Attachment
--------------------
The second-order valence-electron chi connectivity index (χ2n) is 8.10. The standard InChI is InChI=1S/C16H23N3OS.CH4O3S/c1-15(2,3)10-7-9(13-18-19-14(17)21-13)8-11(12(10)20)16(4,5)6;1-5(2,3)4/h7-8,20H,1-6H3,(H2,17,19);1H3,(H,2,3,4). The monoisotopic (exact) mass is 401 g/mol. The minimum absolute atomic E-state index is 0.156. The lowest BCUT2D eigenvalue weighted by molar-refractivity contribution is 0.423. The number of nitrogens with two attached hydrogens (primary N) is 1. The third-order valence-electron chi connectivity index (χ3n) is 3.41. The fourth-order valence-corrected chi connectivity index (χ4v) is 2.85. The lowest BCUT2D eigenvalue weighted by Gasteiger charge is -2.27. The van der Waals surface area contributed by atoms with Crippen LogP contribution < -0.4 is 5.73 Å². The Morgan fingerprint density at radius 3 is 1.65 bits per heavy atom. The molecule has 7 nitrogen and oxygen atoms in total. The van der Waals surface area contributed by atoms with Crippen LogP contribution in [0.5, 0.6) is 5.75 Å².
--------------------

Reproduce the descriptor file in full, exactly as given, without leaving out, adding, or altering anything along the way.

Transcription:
The second-order valence-electron chi connectivity index (χ2n) is 8.10. The standard InChI is InChI=1S/C16H23N3OS.CH4O3S/c1-15(2,3)10-7-9(13-18-19-14(17)21-13)8-11(12(10)20)16(4,5)6;1-5(2,3)4/h7-8,20H,1-6H3,(H2,17,19);1H3,(H,2,3,4). The monoisotopic (exact) mass is 401 g/mol. The minimum absolute atomic E-state index is 0.156. The lowest BCUT2D eigenvalue weighted by molar-refractivity contribution is 0.423. The number of nitrogens with two attached hydrogens (primary N) is 1. The third-order valence-electron chi connectivity index (χ3n) is 3.41. The fourth-order valence-corrected chi connectivity index (χ4v) is 2.85. The lowest BCUT2D eigenvalue weighted by Gasteiger charge is -2.27. The van der Waals surface area contributed by atoms with Crippen LogP contribution < -0.4 is 5.73 Å². The Morgan fingerprint density at radius 3 is 1.65 bits per heavy atom. The molecule has 7 nitrogen and oxygen atoms in total. The van der Waals surface area contributed by atoms with Crippen LogP contribution in [0.5, 0.6) is 5.75 Å².